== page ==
Title 44 Part 79
Title 44 → Chapter I → Subchapter B → Part 79
Electronic Code of Federal Regulations e-CFR
Title 44 Part 79
PART 79—FLOOD MITIGATION GRANTS
§79.4 Availability of funding.
§79.5 Application process.
§79.7 Offers and appeals under the SRL program.
§79.8 Allowable costs.
§79.9 Grant administration.
Authority: 6 U.S.C. 101; 42 U.S.C. 4001 et seq.; 42 U.S.C. 4104c, 4104d; Reorganization Plan No. 3 of 1978, 43 FR 41943, 3 CFR, 1978 Comp., p. 329; E.O. 12127, 44 FR 19367, 3 CFR, 1979 Comp., p. 376; E.O. 12148, 44 FR 43239, 3 CFR, 1979 Comp., p. 412; E.O. 13286, 68 FR 10619, 3 CFR, 2003 Comp., p. 166.
Source: 72 FR 61738, Oct. 31, 2007, unless otherwise noted.
(a) The purpose of this part is to prescribe actions, procedures, and requirements for administration of the hazard mitigation grant programs made available under the National Flood Insurance Act of 1968, as amended, and the Flood Disaster Protection Act of 1973, as amended, 42 U.S.C. 4001 et seq. The Severe Repetitive Loss (SRL) and Flood Mitigation Assistance (FMA) grant programs mitigate losses from floods, minimizing impacts to the National Flood Insurance Fund (NFIF). The rules in this part apply to the administration of funds under the SRL and FMA programs for which the application period opens on or after December 3, 2007. Prior to this date, the administration of funds under the FMA program shall be subject to the rules in part 78 of this subchapter.
(b) The purpose of the SRL program is to:
(1) Assist State and local governments in funding actions that reduce or eliminate the risk of flood damage to residential properties insured under the National Flood Insurance Program (NFIP) that meet the definition of severe repetitive loss property;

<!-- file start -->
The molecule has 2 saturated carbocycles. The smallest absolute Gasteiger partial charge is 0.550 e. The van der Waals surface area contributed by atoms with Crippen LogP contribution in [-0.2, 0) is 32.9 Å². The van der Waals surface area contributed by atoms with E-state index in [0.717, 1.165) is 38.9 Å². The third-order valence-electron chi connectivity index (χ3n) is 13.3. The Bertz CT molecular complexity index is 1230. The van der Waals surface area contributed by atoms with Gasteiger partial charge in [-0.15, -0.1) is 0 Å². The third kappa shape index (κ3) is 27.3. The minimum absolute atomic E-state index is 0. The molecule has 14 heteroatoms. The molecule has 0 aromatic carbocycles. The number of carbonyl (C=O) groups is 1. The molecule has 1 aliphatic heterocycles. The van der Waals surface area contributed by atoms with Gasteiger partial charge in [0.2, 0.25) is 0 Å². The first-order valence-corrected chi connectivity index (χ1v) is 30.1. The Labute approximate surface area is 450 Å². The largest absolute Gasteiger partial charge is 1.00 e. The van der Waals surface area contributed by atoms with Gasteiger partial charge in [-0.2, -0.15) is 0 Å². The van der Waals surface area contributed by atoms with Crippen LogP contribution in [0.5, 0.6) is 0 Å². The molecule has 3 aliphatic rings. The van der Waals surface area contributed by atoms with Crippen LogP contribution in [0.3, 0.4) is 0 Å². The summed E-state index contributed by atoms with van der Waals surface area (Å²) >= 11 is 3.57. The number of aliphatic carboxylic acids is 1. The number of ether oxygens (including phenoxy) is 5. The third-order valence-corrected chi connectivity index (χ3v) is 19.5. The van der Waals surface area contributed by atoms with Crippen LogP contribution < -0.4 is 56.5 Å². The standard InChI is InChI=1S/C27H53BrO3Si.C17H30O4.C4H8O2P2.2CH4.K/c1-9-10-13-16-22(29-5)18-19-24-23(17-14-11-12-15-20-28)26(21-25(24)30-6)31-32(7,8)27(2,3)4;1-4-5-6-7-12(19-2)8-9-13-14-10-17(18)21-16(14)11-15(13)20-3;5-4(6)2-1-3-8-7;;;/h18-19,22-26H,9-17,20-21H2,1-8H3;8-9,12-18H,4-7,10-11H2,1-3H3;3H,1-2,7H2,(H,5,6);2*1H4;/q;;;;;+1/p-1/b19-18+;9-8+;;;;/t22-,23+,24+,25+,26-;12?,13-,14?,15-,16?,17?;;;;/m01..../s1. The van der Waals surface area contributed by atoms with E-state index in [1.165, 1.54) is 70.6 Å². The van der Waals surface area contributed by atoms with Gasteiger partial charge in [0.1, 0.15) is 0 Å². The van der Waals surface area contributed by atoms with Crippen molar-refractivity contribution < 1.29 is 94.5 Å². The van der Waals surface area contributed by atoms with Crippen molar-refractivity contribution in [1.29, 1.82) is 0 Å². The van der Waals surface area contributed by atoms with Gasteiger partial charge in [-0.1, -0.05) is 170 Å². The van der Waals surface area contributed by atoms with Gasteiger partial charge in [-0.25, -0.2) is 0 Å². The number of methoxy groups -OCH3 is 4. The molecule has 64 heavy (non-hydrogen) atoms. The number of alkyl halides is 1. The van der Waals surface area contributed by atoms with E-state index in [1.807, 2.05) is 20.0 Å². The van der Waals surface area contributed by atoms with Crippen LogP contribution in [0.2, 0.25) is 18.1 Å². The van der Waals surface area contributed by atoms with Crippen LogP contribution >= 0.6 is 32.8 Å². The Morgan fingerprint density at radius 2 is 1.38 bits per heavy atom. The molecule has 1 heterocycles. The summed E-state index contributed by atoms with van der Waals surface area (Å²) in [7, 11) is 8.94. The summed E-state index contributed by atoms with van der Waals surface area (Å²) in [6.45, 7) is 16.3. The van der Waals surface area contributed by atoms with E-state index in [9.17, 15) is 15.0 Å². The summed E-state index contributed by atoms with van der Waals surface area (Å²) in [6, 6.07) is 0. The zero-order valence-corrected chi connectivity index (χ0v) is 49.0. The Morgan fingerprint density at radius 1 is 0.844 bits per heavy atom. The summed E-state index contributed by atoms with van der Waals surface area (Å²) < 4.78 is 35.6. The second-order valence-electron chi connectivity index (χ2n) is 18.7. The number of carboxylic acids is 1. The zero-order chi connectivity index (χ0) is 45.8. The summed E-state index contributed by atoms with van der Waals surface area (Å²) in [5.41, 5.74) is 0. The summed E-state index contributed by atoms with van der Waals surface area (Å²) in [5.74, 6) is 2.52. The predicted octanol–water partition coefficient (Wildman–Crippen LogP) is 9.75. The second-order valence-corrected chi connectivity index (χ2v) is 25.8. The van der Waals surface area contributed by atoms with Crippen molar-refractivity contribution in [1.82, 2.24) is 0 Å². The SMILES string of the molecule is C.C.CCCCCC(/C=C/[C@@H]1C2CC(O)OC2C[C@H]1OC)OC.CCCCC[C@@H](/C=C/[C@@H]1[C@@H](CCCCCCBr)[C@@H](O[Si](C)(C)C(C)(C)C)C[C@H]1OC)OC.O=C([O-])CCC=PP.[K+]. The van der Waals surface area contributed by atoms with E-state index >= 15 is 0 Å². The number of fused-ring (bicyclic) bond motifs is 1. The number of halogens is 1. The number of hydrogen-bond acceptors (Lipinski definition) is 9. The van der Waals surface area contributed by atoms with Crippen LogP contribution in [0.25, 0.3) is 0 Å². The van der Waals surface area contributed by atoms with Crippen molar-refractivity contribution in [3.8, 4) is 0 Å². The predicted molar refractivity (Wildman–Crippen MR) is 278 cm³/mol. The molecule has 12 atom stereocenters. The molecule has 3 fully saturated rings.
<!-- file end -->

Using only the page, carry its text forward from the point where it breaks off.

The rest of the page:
(2) Reduce the need to increase flood insurance premiums of NFIP policyholders that would otherwise be required to pay for potential future repetitive claims associated with severe repetitive loss properties; and
(3) Reduce loss of life, property damage, outlays for the NFIF, and Federal disaster assistance by reducing or eliminating the risk of flood damage to those insured properties that have historically experienced the most severe flood losses.
(c) The purpose of the FMA program is to assist State and local governments in funding cost-effective actions that reduce or eliminate the risk of flood damage to buildings, manufactured homes, and other structures insured under the NFIP.
(a) Except as otherwise provided in this part, the definitions set forth in section 59.1 of this subchapter are applicable to this part.
(b) Applicant is the State or Indian tribal government applying to FEMA for a grant, and which will be accountable for the use of the funds.
(c) Community means:
(1) A political subdivision, including any Indian Tribe, authorized Tribal organization, Alaska Native village or authorized native organization, that has zoning and building code jurisdiction over a particular area having special flood hazards, and is participating in the NFIP; or
(2) A political subdivision of a State, or other authority that is designated by a political subdivision to develop and administer a mitigation plan.
(d) Grantee means the State or Indian tribal government to which FEMA awards a grant and which is accountable for the use of the funds provided. The grantee is the entire legal entity, even if only a particular component of the entity is designated in the grant award document.
(e) Indian Tribal government means any Federally recognized governing body of an Indian or Alaska Native Tribe, band, nation, pueblo, village, or community that the Secretary of Interior acknowledges to exist as an Indian Tribe under the Federally Recognized Indian Tribe List Act of 1994, 25 U.S.C. 479a. This does not include Alaska Native corporations, the ownership of which is vested in private individuals.